No change to outcome of MIS416 trial in patients with SPMS following additional data analysis

Innate Immunotherapeutics Limited (ASX Code: IIL) advises that further analysis of data from its Phase 2B randomised, double-blind, placebo-controlled trial of the efficacy and safety of MIS416 in the treatment of subjects with secondary progressive multiple sclerosis (SPMS) has not altered the initial finding that MIS416 treatment failed to show clinically meaningful or statistically significant differences in measures of neuromuscular function or patient reported outcomes.

Following the initial analysis of the Phase 2B data on a total enrolled patient population basis, the Company has now completed an analysis of efficacy assessments for the per protocol population. This population comprises patients who completed at least 75% of the study and otherwise adhered to all significant aspects of the trial protocol. The population comprised 43 subjects in the MIS416 treatment group and 27 subjects in the placebo group.

This per protocol population analysis showed no clinically meaningful or statistically significant differences in measures of neuromuscular function or patient-reported outcomes.

Also following the initial analysis, the Company sponsored an analysis of the trial results at the patient level to see if there was a group of clinical responders which might not have been evident from the top line population-based analysis. The first report from this subsequent analysis does not indicate that such a responder group exists. The detailed results from this analysis have not yet been received but there is nothing to currently suggest that the final outcome will be any different.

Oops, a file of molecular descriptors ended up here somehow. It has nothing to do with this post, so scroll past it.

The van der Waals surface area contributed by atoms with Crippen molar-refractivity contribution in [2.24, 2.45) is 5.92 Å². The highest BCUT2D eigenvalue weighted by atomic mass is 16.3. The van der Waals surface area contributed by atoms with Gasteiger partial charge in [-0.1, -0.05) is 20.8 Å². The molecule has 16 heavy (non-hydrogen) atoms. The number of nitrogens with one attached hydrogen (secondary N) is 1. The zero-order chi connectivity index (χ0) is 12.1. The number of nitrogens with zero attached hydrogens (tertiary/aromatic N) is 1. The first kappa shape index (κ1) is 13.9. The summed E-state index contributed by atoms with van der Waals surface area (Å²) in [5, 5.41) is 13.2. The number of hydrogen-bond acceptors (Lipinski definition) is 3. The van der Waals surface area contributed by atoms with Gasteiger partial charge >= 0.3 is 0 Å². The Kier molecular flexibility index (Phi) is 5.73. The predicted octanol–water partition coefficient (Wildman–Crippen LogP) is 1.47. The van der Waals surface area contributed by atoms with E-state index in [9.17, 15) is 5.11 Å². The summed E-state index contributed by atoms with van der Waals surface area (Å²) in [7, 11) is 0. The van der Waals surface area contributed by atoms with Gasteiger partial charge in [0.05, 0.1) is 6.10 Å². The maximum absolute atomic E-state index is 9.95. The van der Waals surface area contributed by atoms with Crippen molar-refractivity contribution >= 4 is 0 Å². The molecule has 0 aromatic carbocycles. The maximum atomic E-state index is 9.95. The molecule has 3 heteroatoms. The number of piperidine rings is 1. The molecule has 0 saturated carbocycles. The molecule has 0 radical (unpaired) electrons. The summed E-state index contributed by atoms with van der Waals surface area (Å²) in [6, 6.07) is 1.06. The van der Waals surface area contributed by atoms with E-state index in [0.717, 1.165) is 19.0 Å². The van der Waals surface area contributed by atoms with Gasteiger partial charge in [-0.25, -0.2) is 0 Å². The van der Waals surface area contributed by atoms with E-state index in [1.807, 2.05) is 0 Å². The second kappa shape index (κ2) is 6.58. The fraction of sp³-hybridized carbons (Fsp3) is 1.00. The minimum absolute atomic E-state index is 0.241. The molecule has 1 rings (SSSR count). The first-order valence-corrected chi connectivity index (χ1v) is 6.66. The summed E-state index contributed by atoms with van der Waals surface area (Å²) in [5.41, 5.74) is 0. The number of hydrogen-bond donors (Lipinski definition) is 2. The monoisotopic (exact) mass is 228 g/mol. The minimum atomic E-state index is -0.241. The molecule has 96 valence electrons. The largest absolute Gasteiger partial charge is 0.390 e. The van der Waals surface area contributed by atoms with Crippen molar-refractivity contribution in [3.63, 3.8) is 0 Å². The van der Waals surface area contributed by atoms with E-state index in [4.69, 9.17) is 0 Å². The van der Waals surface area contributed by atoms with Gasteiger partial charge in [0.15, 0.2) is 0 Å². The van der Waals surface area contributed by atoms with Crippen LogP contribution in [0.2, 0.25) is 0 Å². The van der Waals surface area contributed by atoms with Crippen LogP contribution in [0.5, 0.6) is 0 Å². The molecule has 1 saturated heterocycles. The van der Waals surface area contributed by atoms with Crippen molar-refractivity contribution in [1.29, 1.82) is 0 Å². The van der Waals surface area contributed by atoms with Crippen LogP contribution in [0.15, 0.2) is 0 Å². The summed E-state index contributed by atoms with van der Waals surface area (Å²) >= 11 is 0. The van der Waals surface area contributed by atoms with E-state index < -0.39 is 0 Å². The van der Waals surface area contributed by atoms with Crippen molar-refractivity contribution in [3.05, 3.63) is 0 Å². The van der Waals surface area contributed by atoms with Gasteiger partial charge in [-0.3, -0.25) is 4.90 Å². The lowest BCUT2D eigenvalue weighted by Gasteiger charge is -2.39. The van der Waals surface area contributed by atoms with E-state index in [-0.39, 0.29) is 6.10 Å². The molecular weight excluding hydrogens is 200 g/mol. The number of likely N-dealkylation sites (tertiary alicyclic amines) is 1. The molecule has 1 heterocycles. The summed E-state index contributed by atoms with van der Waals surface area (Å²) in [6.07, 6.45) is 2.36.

This apparent lack of efficacy at either the overall study population level or the individual patient level is extremely disappointing and inconsistent with previous clinical experience and the reporting of MIS416 treatment benefits by many compassionate use patients over the past eight years.

“All previous reports of MIS416 making a meaningful difference in the lives of many patients must either be dismissed as a very robust placebo effect or the trial failure is attributable to some other reason. It is my view that there may be other reasons,” said Simon Wilkinson, Innate Immunotherapeutics’ Chief Executive Officer.

“Patients with SPMS have a complex mix of symptoms and their disease can’t be monitored by a simple blood test or MRI scan. We used the best assessment tools available as recommended by expert practitioners in MS but we suspect they weren’t sensitive enough to pick up the small but potentially significant changes that can lead to a substantial impact on patients’ activities of daily living and quality of life,” said Wilkinson.

The Company’s Chairman, Michael Quinn added: “Whatever the possible explanations, we have not delivered a result that would support our continued trialling of MIS416 in patients with SPMS. “We now need to look to the future of Innate. In doing so we are mindful of the interests of our shareholders and other committed stakeholders including patients still receiving MIS416 on compassionate use grounds in Australia and New Zealand”.

Over the next two to three months the Company will actively review other possible applications for MIS416 as well as the potential value of Innate as a vehicle for a new technology.